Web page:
• Team on the rise: Last year was supposed to be the year Southeast Whitfield ended the longest playoff drought in northwest Georgia. However, after a strong start the Raiders weren't ready for prime time. This year, though, they will rely on more than 30 seniors and top playmakers in quarterback Will Swantic and backs Devon Fields and Tyler Brown to finally knock down that door.
• Team on the decline: They won't fall far, but after losing all five offensive-line starters, their two top receivers and running back and defensive terror Isaiah Mack, Northwest Whitfield's Bruins will have a tough time matching last year's nine wins.
• Toughest schedule: Making matters worse for Northwest is a schedule that opens with Class AAA semifinalist Ringgold, an athletic Cedartown team and a very much improved Dade County. The Bruins also have to play three of the toughest region games -- Pickens County, Gilmer County and Ridgeland -- on the road.
• Dream schedule: If Southeast doesn't end with a winning record, the Raiders can't blame their schedule. They open with five teams -- Coahulla Creek, Murray County, Gordon Central, Heritage and LaFayette -- that combined for six wins last year. They also do not play back-to-back road games.
• Players to watch: The region's biggest names are Cartersville and Pickens County star running backs Tiamon Pennymon and Shannon Brooks, but there's plenty of offensive depth in guys such as quarterbacks Caleb Shiflett of Northwest, Dylan Bice of Heritage and Will Swantic of Southeast, Northwest receiver Clay Phillips and LaFayette athlete Kolbe Mosely. Top defenders are Northwest linebacker Cyrus Addison, Ridgeland linebacker Ian Hayes and LaFayette defensive back Kadarrian Ramsey.
• Predicted order of finish: Though Cartersville is the new team on the block, region coaches were unanimous in picking the Purple Hurricanes to win the league title. The next three playoff spots, however, were not so easy to choose. Gilmer County, Northwest Whitfield, Ridgeland, Pickens County and Southeast Whitfield were in the next tier, with LaFayette and Heritage at the bottom.
A down has yet to be played in Georgia Region 7-AAAA football this season, yet each of the league's eight teams already feels like a winner.
With reclassification and a reduction in the number of schools, the league is going to a full region schedule and with it the elimination of the dreaded week 10 playoff play-in games. No one celebrated more than Northwest Whitfield coach Josh Robinson, whose team, despite nine regular-season wins last year, had to travel to powerhouse Carrollton in the first round of the state playoffs.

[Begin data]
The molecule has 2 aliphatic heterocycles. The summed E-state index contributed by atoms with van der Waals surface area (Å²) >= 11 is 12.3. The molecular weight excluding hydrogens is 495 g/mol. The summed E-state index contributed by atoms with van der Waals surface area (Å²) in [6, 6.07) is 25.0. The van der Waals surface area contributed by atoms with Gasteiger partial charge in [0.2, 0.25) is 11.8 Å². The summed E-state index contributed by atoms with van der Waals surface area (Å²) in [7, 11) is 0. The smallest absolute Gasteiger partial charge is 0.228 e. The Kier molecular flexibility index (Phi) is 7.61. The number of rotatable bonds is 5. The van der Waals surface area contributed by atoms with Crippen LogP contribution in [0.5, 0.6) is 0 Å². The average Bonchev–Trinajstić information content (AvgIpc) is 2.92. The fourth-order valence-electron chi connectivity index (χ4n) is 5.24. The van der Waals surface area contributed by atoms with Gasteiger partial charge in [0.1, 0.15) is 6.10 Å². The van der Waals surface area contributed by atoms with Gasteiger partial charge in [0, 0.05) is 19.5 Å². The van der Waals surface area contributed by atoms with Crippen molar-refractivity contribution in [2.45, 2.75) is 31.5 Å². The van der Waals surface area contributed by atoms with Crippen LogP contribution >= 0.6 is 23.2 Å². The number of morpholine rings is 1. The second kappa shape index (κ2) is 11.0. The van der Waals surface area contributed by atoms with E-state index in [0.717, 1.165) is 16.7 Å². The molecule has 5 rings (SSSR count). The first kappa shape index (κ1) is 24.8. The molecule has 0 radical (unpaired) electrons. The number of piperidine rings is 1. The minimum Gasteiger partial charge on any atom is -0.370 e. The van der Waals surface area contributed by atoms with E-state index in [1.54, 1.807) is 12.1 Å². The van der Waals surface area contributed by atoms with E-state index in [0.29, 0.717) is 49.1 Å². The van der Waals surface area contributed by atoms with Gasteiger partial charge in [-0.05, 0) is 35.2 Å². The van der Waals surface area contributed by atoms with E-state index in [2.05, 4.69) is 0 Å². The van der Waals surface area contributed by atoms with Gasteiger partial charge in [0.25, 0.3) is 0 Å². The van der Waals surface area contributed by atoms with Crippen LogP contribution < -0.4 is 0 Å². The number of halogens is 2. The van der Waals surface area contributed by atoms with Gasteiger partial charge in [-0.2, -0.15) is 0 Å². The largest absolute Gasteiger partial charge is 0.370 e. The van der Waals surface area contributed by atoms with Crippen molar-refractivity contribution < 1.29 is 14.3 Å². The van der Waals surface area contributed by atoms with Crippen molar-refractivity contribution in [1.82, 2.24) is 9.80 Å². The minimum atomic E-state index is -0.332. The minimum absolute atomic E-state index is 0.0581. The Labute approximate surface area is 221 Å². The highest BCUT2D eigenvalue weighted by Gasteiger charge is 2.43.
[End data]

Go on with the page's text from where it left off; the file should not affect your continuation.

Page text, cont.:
"When you have all that crossover and don't get to play every team, some unfortunate things can happen," said Robinson, whose team was left traveling with a loss to Dalton. "We lost one game in the regular season and suddenly we had to win the last game to get in, and then at 9-1 we had to go on the road. It's ridiculous to not have a shot at a home playoff game after that kind of season."
One team seemed to suffer every year under the subdivided system, where the only advantage was being able to earn a shot at the playoffs by finishing in the subregion's top three. Ridgeland last season won three games but would have advanced to the playoffs with a week 10 win at Cedartown. If that had been the case, the win differential between No. 3 seed Northwest and Ridgeland would have been five.
"We've talked as a staff, and the thing about this year with a full region schedule is that there is no safety net in week 10," Ridgeland coach Mark Mariakis said. "But this is the best way to get the top four teams. Every game is crucial. You can't fall back on that week 10 play-in game because there isn't one. Any loss could put you out."
With only seven region games, each team also still can play nonregion rival games, which was a major reason the old region elected to subdivide. In other words, it's a win-win situation.
"The straight region schedule is the only way to go," Robinson said. "I tried like heck to get that worked out before, but money played a factor. What I know is you want to give your kids the best chance to make the playoffs, and that wasn't it. Money's important, but having the chance to get the kids in the playoffs is way more important than that."
With that said, league coaches expect most teams will have that shot right up to week 10. New member Cartersville is the unanimous favorite, but after that every team has a reason to believe it can get one of the other three postseason berths, especially considering each team plays all the others.
"I love the fact we have a straight region schedule," Southeast Whitfield coach Sean Gray said. "Things weren't exactly on a level playing field in the past, but this year it's all equal and the top four teams will make it. With the way it's shaping up, it's going to come down the final week anyway."
Contact Lindsey Young at email@example.com or at 423-757-6296.